Eight-year-old Emery Spanik says there are “202 holes” in his heart now that his service dog, Jacob, has been taken away from him.
For more than a year, the pair were attached at the hip, quite literally, tethered together while out and about with Emery’s family. They slept together, went to school together, and enjoyed gazing out of the living room window.
Emery has autism and severe ADHD. Before Jacob, he struggled with sleeping, social interaction, academic performance, and running away from home.
The certified service dog helped him learn to self-soothe. Emery had fewer meltdowns, his grades went up and his parents were able to reduce his medication.
But on Nov. 7, 2018, Jacob was taken away by the Maritime Specialty Service Dogs Society (MSSDS), which trained him and paired him with Emery.
“I came back in the house and the boys were crying, and I said, ‘It’s going to be okay. We’ll find out what’s happening. I know we’re going to miss him, but he’ll be back, we’ll figure it out,'” recalls Emery’s mother Georgia Vandewater. “And that was it.”
According to a brief letter from MSSDS to the family, written more than a week after Jacob’s removal, Jacob had failed an exam conducted at Emery’s school, and was no longer qualified to be his service dog. Vandewater told Global News she had no knowledge of the exam, and was shocked when MSSDS appeared on their driveway, allegedly without warning, to take Jacob away.
MSSDS is a service dog non-profit based in Truro, N.S., and has been operating since March 2015. In a written statement to Global News, its president, Melanie Smith, said the organization notified the family last November that a third party “had reported concerns about the dog’s behaviour.”
“Once I observed the dog, I took him into my care, but immediately advised the family that this would be discussed further when Jacob was retested,” she wrote.
The Nov. 18, 2018, letter sent to Emery’s parents contains no details on that retesting, or which behaviours Jacob demonstrated that disqualified him as a service dog. And while the contract signed between both parties outlines conditions for the dog’s removal, Vandewater says she still doesn’t know which conditions they violated.
“It’s really quite amazing the bond that the two of them formed,” she explained. “And the pride that Em took in this being his dog…
“How do you qualify your love for an animal, particularly one who helps your child so significantly?”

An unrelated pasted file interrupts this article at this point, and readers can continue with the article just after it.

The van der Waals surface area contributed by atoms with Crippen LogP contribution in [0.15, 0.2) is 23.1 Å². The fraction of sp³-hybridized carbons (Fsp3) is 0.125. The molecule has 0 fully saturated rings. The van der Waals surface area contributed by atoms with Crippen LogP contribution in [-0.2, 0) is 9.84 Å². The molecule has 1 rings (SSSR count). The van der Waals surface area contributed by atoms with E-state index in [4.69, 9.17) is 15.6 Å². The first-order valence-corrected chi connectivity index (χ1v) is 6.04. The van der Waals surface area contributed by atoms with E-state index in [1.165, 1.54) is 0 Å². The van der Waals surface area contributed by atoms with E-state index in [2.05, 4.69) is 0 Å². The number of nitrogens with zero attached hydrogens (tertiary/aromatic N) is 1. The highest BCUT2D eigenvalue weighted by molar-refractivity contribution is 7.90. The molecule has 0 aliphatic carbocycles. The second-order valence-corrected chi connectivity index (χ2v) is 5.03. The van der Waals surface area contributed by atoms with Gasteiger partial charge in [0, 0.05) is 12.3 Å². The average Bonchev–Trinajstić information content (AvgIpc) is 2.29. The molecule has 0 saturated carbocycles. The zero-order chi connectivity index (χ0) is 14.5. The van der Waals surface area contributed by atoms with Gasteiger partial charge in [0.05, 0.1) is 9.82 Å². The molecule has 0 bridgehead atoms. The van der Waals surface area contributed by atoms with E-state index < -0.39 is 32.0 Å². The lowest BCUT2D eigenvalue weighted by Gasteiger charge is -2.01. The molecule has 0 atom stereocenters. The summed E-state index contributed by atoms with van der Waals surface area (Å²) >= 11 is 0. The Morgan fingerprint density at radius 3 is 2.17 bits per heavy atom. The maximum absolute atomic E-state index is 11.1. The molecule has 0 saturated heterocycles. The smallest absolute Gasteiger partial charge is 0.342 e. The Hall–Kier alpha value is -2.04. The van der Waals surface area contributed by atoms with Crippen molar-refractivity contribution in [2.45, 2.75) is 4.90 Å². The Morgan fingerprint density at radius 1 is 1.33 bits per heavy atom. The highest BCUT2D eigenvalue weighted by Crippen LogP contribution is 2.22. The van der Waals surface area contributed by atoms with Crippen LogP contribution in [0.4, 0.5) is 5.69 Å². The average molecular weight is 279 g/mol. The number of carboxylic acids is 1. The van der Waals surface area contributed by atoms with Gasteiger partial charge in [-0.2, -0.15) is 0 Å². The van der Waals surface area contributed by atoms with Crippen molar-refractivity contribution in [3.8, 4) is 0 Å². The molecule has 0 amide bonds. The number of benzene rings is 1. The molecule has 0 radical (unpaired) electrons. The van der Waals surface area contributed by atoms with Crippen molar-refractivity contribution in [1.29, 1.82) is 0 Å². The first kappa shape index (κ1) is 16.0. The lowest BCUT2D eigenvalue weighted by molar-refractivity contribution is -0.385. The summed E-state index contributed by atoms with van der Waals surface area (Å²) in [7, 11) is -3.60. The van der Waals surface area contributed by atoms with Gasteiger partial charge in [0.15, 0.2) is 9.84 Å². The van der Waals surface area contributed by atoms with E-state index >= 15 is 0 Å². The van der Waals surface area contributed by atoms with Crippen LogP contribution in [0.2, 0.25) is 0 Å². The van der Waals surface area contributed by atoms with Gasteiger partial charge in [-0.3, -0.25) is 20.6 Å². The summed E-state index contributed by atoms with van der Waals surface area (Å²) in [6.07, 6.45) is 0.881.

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In addition to the lack of communication, she takes issue with the manner in which Jacob was removed. She says Emery and her eldest son Griffin were crying, having had no time to prepare themselves to lose a part of the family.
Asked if she stood by the manner in which the dog was removed, or whether it met industry best practices, Smith of MSSDS responded that the organization’s contract “clearly set out its corresponding obligations to assure the safety of the children and… its service dogs.”
In her statement to Global, Smith wrote that she had evidence Jacob’s services weren’t benefiting Emery, and reason to believe Jacob’s safety was at risk. She did not elaborate on either, and declined an on-camera interview.
Vandewater categorically denies that Jacob faced any harm under the family’s care, and provided Global News with a letter from Emery’s doctor that said, “the positive impact of the dog, Jacob, is evident at the time.” Dr. Sarah Shea at the IWK Health Centre wrote that Jacob was a “well-trained dog,” and there had been no difficulties with his visits to the hospital.
“It is certainly helpful having him tethered to Emery, as Emery otherwise on visits here has tended to dash down the hallways,” she wrote. “There is definitely a safety benefit with the dog.”
Since the dog’s removal in November last year, Vandewater and her husband Aaron Spanik say Emery’s progress has plummeted. He’s back on medication, they told Global News, his school performance has dropped and he still wakes up at night looking for Jacob.
MSSDS said Jacob will not be retrained or re-paired with Emery, but would not reveal the fate of the dog. The organization said as a result of this incident, it has revised its “already stringent” service dog placement procedures to include a formal application and interview process.
It will also generally require proof from the recipient’s medical provider that dog’s new handler’s condition allows them to assume responsibility for the dog, whilst they benefit.
In the meantime, Vandewater and Spanik say they’re sharing their story as a caution to other families in search of service dogs. They had no recourse for what happened, apart from launching an expensive lawsuit.
“We trusted the organization that we were interacting with and we didn’t kind of look into how they did things versus how other organizations do things and frankly, that feels an awful lot like a mistake now,” said Spanik.
They now have a new puppy named Hazel, and while she’s not a service dog, they say she’s helping heal the 202 holes in Emery’s heart.